No. 52. Hyosciamus niger.
[image:28473 align=left hspace=1]English Name—BLACK HENBANE.
French Name—Jusquiame noire.
German Name—Schwarz Bilsenkraut.
Vulgar Names—Henbane, Poison-Tobacco, Stinking Nightshade, &c.
Authorities—Lin. Pursh, Eaton, Torrey, Cullen, Murray, Fothergill, Kinglake, Withering, Schoepf, Thacher, Duncan, Coxe, and all Dispens. Eberle, A. Ives, Woodville fig. 52, Bigelow fig. 17 and seq.
Genus HYOSCIAMUS—Calix persistent, urceolate, with five unequal teeth. Corolla funnel shaped, with five unequal lobes. Stamina five, unequal. Pistil oval, stile filiform declinate, stigma obtuse. Capsule two celled, many seeded, operculate.
Species H. niger—Viscid hairy, leaves clasping, lower oval oblong, acute, sinuate or undulate: flowers unilateral, sessile, calix with sharp teeth, corolla reticulate, with rounded lobes.
Description—Root biennial, fusiform, whitish. The whole plant glaucous, hairy, glutinous, lurid, and fetid. Stem one or two feet high, stiff, round, branched. Radical or first year leaves spread on the ground, oval or oblong, undulate, contorted, acute, sessile, sinuated by large acute unequal teeth, nerve thick and branched. Lower leaves of the stem similar, crowded, alterne, clasping: upper leaves smaller, narrower, nearly entire.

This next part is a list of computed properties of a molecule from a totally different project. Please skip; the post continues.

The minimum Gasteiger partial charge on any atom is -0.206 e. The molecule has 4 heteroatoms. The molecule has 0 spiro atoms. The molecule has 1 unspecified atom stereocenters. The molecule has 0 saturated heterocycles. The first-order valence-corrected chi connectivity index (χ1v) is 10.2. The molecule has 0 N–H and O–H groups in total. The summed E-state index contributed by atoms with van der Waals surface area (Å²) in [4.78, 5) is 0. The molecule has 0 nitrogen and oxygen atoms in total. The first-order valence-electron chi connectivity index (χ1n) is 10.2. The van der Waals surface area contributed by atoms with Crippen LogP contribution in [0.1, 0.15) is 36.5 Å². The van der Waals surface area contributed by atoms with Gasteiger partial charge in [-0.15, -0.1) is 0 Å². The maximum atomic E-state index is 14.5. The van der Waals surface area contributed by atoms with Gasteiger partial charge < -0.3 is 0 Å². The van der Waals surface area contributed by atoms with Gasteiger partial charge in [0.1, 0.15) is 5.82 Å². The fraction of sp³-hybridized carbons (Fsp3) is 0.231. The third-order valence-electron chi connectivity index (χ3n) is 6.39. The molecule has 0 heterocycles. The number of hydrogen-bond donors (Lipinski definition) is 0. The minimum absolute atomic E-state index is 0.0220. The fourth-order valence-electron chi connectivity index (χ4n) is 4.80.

Flowers forming unilateral rows on the branches, extra axillary and opposed to the leaves. Calix urceolate with five short acute and stiff segments. Corolla irregular, funnel shaped, with five unequal, spreading, rounded and entire lobes, with acute sinuses: this corolla is of a dingy yellow, with a pretty net work of purple veins. Stamina inserted in the tube of the corolla; filaments filiform unequal; anthers oblong, large, yellow. Style slender, longer than stamina, with an obtuse stigma. Capsule rounded, invested by the calix, two celled, opening by a circular lid. Seeds numerous, unequal, small, oblong, brownish.
Locality—In the Northern and Eastern States only, from Nova Scotia to Rhode Island, and extending West to New York and Canada: very rare in Ohio and Pennsylvania; unknown in the South. It is supposed to be a naturalized plant, being found merely near houses, roads, rubbish, in old fields and gardens. It is properly an European plant, scattered all over Europe and extending to Asia.